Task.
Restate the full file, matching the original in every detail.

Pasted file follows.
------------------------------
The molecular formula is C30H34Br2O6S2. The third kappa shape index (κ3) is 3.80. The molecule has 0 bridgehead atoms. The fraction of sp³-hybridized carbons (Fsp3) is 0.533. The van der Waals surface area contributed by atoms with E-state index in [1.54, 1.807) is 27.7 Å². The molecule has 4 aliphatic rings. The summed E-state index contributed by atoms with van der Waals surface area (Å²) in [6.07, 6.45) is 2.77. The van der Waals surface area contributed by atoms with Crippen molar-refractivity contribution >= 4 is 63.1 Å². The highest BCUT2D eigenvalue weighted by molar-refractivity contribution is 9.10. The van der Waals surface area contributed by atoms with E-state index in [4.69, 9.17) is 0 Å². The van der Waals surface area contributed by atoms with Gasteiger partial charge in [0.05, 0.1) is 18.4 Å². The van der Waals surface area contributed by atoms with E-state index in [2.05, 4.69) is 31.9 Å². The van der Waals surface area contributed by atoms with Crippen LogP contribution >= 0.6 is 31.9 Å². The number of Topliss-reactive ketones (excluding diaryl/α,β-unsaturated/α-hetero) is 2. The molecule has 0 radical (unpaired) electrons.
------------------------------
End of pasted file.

The molecular formula is C30H34Br2O6S2. The third kappa shape index (κ3) is 3.80. The molecule has 0 bridgehead atoms. The fraction of sp³-hybridized carbons (Fsp3) is 0.533. The van der Waals surface area contributed by atoms with E-state index in [1.54, 1.807) is 27.7 Å². The molecule has 4 aliphatic rings. The summed E-state index contributed by atoms with van der Waals surface area (Å²) in [6.07, 6.45) is 2.77. The van der Waals surface area contributed by atoms with Crippen molar-refractivity contribution >= 4 is 63.1 Å². The highest BCUT2D eigenvalue weighted by molar-refractivity contribution is 9.10. The van der Waals surface area contributed by atoms with E-state index in [4.69, 9.17) is 0 Å². The van der Waals surface area contributed by atoms with Gasteiger partial charge in [0.05, 0.1) is 18.4 Å². The van der Waals surface area contributed by atoms with E-state index in [2.05, 4.69) is 31.9 Å². The van der Waals surface area contributed by atoms with Crippen LogP contribution >= 0.6 is 31.9 Å². The number of Topliss-reactive ketones (excluding diaryl/α,β-unsaturated/α-hetero) is 2. The molecule has 0 radical (unpaired) electrons.